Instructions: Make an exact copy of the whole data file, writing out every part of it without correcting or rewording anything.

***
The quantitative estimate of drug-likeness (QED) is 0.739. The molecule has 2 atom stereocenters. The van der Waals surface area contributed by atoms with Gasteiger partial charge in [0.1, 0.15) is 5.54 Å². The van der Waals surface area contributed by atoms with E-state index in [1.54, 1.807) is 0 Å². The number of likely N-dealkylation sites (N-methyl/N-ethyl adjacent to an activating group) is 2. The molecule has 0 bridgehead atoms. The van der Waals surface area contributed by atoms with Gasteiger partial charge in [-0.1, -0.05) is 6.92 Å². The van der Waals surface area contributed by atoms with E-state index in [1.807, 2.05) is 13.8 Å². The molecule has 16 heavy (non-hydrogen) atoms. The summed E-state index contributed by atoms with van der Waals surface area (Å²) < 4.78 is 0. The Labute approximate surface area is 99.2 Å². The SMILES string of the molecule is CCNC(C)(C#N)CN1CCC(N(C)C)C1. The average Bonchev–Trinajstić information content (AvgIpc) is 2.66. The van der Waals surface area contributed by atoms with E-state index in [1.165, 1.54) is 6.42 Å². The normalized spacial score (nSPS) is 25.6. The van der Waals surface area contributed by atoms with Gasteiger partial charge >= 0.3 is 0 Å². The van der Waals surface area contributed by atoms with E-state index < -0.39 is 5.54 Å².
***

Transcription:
The quantitative estimate of drug-likeness (QED) is 0.739. The molecule has 2 atom stereocenters. The van der Waals surface area contributed by atoms with Gasteiger partial charge in [0.1, 0.15) is 5.54 Å². The van der Waals surface area contributed by atoms with E-state index in [1.54, 1.807) is 0 Å². The number of likely N-dealkylation sites (N-methyl/N-ethyl adjacent to an activating group) is 2. The molecule has 0 bridgehead atoms. The van der Waals surface area contributed by atoms with Gasteiger partial charge in [-0.1, -0.05) is 6.92 Å². The van der Waals surface area contributed by atoms with E-state index in [1.807, 2.05) is 13.8 Å². The molecule has 16 heavy (non-hydrogen) atoms. The summed E-state index contributed by atoms with van der Waals surface area (Å²) < 4.78 is 0. The Labute approximate surface area is 99.2 Å². The SMILES string of the molecule is CCNC(C)(C#N)CN1CCC(N(C)C)C1. The average Bonchev–Trinajstić information content (AvgIpc) is 2.66. The van der Waals surface area contributed by atoms with E-state index in [1.165, 1.54) is 6.42 Å². The normalized spacial score (nSPS) is 25.6. The van der Waals surface area contributed by atoms with Gasteiger partial charge >= 0.3 is 0 Å². The van der Waals surface area contributed by atoms with E-state index < -0.39 is 5.54 Å².